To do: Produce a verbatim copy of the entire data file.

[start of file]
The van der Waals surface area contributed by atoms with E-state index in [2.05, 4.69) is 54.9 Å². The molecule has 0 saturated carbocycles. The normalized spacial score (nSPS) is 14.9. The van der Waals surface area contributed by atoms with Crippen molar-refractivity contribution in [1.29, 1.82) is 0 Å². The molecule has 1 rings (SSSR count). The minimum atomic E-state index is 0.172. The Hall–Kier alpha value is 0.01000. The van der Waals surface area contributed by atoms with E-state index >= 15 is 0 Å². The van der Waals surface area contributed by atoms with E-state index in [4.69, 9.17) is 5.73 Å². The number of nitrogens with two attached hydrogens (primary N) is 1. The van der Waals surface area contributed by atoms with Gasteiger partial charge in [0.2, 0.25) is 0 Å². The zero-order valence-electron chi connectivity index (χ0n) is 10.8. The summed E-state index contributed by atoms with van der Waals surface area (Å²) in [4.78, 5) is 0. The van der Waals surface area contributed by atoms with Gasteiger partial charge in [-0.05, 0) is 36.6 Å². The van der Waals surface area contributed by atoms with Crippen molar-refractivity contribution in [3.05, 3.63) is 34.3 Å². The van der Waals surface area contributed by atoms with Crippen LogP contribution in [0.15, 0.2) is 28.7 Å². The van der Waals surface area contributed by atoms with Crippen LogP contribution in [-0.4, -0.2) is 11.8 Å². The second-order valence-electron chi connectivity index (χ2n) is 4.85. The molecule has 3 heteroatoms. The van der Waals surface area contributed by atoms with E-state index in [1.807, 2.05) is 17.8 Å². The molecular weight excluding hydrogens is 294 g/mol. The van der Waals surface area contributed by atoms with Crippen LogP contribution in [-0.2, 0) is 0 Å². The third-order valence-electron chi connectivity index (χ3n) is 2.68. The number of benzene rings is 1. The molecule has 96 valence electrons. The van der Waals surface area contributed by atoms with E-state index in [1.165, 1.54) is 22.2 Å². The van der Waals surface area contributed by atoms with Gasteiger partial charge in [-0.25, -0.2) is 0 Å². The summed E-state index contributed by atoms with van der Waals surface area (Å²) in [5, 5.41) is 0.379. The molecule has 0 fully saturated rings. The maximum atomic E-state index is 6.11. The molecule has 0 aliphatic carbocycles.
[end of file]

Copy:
The van der Waals surface area contributed by atoms with E-state index in [2.05, 4.69) is 54.9 Å². The molecule has 0 saturated carbocycles. The normalized spacial score (nSPS) is 14.9. The van der Waals surface area contributed by atoms with Crippen molar-refractivity contribution in [1.29, 1.82) is 0 Å². The molecule has 1 rings (SSSR count). The minimum atomic E-state index is 0.172. The Hall–Kier alpha value is 0.01000. The van der Waals surface area contributed by atoms with E-state index >= 15 is 0 Å². The van der Waals surface area contributed by atoms with E-state index in [4.69, 9.17) is 5.73 Å². The number of nitrogens with two attached hydrogens (primary N) is 1. The van der Waals surface area contributed by atoms with Gasteiger partial charge in [0.2, 0.25) is 0 Å². The zero-order valence-electron chi connectivity index (χ0n) is 10.8. The summed E-state index contributed by atoms with van der Waals surface area (Å²) in [4.78, 5) is 0. The van der Waals surface area contributed by atoms with Gasteiger partial charge in [-0.05, 0) is 36.6 Å². The van der Waals surface area contributed by atoms with Crippen molar-refractivity contribution in [3.05, 3.63) is 34.3 Å². The van der Waals surface area contributed by atoms with Crippen LogP contribution in [0.15, 0.2) is 28.7 Å². The van der Waals surface area contributed by atoms with Crippen LogP contribution in [-0.4, -0.2) is 11.8 Å². The second-order valence-electron chi connectivity index (χ2n) is 4.85. The molecule has 3 heteroatoms. The van der Waals surface area contributed by atoms with E-state index in [1.807, 2.05) is 17.8 Å². The molecular weight excluding hydrogens is 294 g/mol. The van der Waals surface area contributed by atoms with Crippen LogP contribution in [-0.2, 0) is 0 Å². The third-order valence-electron chi connectivity index (χ3n) is 2.68. The number of benzene rings is 1. The molecule has 96 valence electrons. The van der Waals surface area contributed by atoms with E-state index in [1.165, 1.54) is 22.2 Å². The van der Waals surface area contributed by atoms with Gasteiger partial charge in [-0.25, -0.2) is 0 Å². The summed E-state index contributed by atoms with van der Waals surface area (Å²) in [5, 5.41) is 0.379. The molecule has 0 fully saturated rings. The maximum atomic E-state index is 6.11. The molecule has 0 aliphatic carbocycles.